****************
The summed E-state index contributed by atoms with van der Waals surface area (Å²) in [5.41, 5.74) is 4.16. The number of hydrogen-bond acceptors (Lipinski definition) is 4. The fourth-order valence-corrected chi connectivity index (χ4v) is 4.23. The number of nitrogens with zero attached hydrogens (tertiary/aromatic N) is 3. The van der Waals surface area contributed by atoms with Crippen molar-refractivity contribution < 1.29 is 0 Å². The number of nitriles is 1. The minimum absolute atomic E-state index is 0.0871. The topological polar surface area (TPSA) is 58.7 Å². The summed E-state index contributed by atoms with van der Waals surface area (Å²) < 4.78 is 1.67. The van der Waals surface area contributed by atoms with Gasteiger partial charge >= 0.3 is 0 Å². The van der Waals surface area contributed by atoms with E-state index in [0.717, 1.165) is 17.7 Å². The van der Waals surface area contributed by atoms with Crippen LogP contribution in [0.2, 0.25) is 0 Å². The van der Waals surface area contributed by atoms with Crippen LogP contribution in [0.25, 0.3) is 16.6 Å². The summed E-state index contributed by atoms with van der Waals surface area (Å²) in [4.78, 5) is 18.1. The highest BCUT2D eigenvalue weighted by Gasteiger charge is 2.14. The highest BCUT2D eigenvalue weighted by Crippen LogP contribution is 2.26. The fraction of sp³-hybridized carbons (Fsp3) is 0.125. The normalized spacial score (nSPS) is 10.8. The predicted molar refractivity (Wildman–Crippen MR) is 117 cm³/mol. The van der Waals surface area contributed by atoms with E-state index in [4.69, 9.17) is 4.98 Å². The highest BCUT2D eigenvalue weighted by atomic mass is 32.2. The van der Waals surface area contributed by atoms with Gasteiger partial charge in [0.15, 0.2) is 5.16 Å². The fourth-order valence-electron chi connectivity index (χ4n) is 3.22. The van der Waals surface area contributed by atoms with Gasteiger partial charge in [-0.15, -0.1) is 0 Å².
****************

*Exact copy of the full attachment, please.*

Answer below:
The summed E-state index contributed by atoms with van der Waals surface area (Å²) in [5.41, 5.74) is 4.16. The number of hydrogen-bond acceptors (Lipinski definition) is 4. The fourth-order valence-corrected chi connectivity index (χ4v) is 4.23. The number of nitrogens with zero attached hydrogens (tertiary/aromatic N) is 3. The van der Waals surface area contributed by atoms with Crippen molar-refractivity contribution < 1.29 is 0 Å². The number of nitriles is 1. The minimum absolute atomic E-state index is 0.0871. The topological polar surface area (TPSA) is 58.7 Å². The summed E-state index contributed by atoms with van der Waals surface area (Å²) < 4.78 is 1.67. The van der Waals surface area contributed by atoms with Gasteiger partial charge >= 0.3 is 0 Å². The van der Waals surface area contributed by atoms with E-state index in [0.717, 1.165) is 17.7 Å². The van der Waals surface area contributed by atoms with Crippen LogP contribution in [0.2, 0.25) is 0 Å². The van der Waals surface area contributed by atoms with Crippen LogP contribution in [0.25, 0.3) is 16.6 Å². The summed E-state index contributed by atoms with van der Waals surface area (Å²) in [4.78, 5) is 18.1. The highest BCUT2D eigenvalue weighted by Gasteiger charge is 2.14. The highest BCUT2D eigenvalue weighted by Crippen LogP contribution is 2.26. The fraction of sp³-hybridized carbons (Fsp3) is 0.125. The normalized spacial score (nSPS) is 10.8. The predicted molar refractivity (Wildman–Crippen MR) is 117 cm³/mol. The van der Waals surface area contributed by atoms with E-state index in [4.69, 9.17) is 4.98 Å². The highest BCUT2D eigenvalue weighted by atomic mass is 32.2. The van der Waals surface area contributed by atoms with Gasteiger partial charge in [0.15, 0.2) is 5.16 Å². The fourth-order valence-electron chi connectivity index (χ4n) is 3.22. The van der Waals surface area contributed by atoms with Gasteiger partial charge in [-0.15, -0.1) is 0 Å².